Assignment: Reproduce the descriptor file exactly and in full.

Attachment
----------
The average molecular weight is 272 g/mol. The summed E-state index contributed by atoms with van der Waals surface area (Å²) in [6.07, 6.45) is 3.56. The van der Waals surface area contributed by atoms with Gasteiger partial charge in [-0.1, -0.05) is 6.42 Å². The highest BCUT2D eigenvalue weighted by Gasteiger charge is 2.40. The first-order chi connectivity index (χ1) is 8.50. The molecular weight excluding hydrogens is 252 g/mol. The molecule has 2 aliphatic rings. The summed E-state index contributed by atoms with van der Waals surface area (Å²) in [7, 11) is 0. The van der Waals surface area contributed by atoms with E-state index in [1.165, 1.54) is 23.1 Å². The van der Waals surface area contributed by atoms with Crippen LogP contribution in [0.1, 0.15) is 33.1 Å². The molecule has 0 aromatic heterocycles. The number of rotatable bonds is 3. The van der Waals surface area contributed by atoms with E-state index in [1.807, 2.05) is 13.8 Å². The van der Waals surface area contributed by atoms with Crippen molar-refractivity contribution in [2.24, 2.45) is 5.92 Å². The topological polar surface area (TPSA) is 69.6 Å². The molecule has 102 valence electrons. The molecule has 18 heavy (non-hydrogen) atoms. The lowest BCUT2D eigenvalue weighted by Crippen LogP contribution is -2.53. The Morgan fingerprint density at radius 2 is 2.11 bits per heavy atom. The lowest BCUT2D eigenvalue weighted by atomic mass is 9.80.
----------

The average molecular weight is 272 g/mol. The summed E-state index contributed by atoms with van der Waals surface area (Å²) in [6.07, 6.45) is 3.56. The van der Waals surface area contributed by atoms with Gasteiger partial charge in [-0.1, -0.05) is 6.42 Å². The highest BCUT2D eigenvalue weighted by Gasteiger charge is 2.40. The first-order chi connectivity index (χ1) is 8.50. The molecular weight excluding hydrogens is 252 g/mol. The molecule has 2 aliphatic rings. The summed E-state index contributed by atoms with van der Waals surface area (Å²) in [7, 11) is 0. The van der Waals surface area contributed by atoms with E-state index in [1.165, 1.54) is 23.1 Å². The van der Waals surface area contributed by atoms with Crippen LogP contribution in [0.1, 0.15) is 33.1 Å². The molecule has 0 aromatic heterocycles. The number of rotatable bonds is 3. The van der Waals surface area contributed by atoms with E-state index in [1.807, 2.05) is 13.8 Å². The van der Waals surface area contributed by atoms with Crippen molar-refractivity contribution in [2.24, 2.45) is 5.92 Å². The topological polar surface area (TPSA) is 69.6 Å². The molecule has 102 valence electrons. The molecule has 18 heavy (non-hydrogen) atoms. The lowest BCUT2D eigenvalue weighted by Crippen LogP contribution is -2.53. The Morgan fingerprint density at radius 2 is 2.11 bits per heavy atom. The lowest BCUT2D eigenvalue weighted by atomic mass is 9.80.